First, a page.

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Ultra HD : Highly Recommended
Release Date: March 26th, 2024 Movie Release Year: 1978

Goin' South - 4K Ultra HD Blu-ray Limited Edition

Overview -

4K UHD Review By: Sam Cohen
Right smack dab in the middle of Jack Nicholson’s meteoric rise to stardom in the mid-to-late 1970s, the American iconoclast decided to shift gears with his sophomore directorial effort with the 1978 Western/Comedy Goin’ South. Shot with a sumptuous realist’s eye and filled with a kind of ironic satiric humor the film didn’t necessarily cement Nicholson’s power nor stir audiences. Thanks to Cinématographe the film rides high in a stunning two-disc 4K release that pulls out all the stops for the film’s high-definition disc debut. Mount up and get ready for a Highly Recommended release!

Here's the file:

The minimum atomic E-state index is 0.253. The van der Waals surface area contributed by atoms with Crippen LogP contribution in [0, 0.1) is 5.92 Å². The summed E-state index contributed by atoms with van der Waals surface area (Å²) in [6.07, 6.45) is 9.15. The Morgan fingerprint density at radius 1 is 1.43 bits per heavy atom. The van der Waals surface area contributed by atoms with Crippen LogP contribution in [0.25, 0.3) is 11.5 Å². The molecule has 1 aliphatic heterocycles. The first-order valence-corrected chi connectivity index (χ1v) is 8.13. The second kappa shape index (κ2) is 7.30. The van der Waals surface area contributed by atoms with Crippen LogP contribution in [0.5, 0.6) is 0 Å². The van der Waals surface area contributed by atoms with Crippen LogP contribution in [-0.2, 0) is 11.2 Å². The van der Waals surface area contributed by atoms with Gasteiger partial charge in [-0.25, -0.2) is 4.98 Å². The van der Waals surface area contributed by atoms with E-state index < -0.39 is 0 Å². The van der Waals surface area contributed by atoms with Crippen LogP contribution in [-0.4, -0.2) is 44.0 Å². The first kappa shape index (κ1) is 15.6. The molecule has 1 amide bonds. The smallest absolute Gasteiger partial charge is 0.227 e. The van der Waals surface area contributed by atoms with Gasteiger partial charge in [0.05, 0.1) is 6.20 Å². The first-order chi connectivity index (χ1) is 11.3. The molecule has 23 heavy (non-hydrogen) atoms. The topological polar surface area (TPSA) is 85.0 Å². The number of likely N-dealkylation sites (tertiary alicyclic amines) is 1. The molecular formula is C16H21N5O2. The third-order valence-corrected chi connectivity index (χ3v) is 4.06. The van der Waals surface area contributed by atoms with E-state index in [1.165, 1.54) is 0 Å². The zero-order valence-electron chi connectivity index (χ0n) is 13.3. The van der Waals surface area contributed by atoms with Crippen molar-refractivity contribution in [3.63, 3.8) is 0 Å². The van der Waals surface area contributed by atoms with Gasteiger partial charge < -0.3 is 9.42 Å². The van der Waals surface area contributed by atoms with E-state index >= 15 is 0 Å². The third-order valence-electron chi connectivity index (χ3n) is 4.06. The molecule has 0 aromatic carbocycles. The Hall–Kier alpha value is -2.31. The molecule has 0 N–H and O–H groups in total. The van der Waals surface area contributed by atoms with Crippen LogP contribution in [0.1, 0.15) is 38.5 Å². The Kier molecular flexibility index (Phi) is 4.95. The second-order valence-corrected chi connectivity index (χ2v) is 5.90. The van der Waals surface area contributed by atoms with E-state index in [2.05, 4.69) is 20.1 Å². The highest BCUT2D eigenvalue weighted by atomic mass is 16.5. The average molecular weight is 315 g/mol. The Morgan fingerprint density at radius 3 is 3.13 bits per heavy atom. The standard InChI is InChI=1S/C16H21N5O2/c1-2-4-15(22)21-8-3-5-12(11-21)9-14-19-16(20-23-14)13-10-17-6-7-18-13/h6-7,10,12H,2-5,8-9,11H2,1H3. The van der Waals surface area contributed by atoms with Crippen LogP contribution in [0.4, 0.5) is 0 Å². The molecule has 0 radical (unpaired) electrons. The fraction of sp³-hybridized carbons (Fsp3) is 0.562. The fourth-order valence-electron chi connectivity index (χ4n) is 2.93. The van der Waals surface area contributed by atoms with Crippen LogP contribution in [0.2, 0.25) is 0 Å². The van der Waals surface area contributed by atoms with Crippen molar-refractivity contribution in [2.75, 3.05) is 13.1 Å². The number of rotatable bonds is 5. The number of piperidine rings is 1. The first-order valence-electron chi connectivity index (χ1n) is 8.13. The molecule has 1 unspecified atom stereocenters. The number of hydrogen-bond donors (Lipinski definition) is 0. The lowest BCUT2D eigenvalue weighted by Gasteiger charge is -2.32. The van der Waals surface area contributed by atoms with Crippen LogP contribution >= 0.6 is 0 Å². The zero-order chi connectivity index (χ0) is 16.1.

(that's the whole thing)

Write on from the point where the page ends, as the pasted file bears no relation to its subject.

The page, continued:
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Highly Recommended
Rating Breakdown
Tech Specs & Release Details
Technical Specs:
Region Free UHD/Region A Blu-ray limited to 6000
Video Resolution/Codec:
2160p HEVC/H.265/HDR10
Aspect Ratio(s):
Audio Formats:
English: DTS-HD MA 1.0
English SDH
Release Date:
March 26th, 2024

Storyline: Our Reviewer's Take


To say that Goin’ South is some undiscovered masterpiece that critics and audiences passed over on its initial release is a bit disingenuous and lacks nuance, as the film probably isn’t the kind of counterculture work that Nicholson had in mind initially. Informed by his work with Monte Hellman on The Shooting and Ride in the Whirlwind, Goin’ South starts with a rather simple comic premise but morphs into something so much more. But it requires a lot of work on the audience’s part to study each performance as character actions speak much louder than words. Coupled with Néstor Almendros' painterly approach to capturing the Old West in its natural, sparce beauty, it should come as no surprise that some were more than a bit confused when this film initially hit theaters.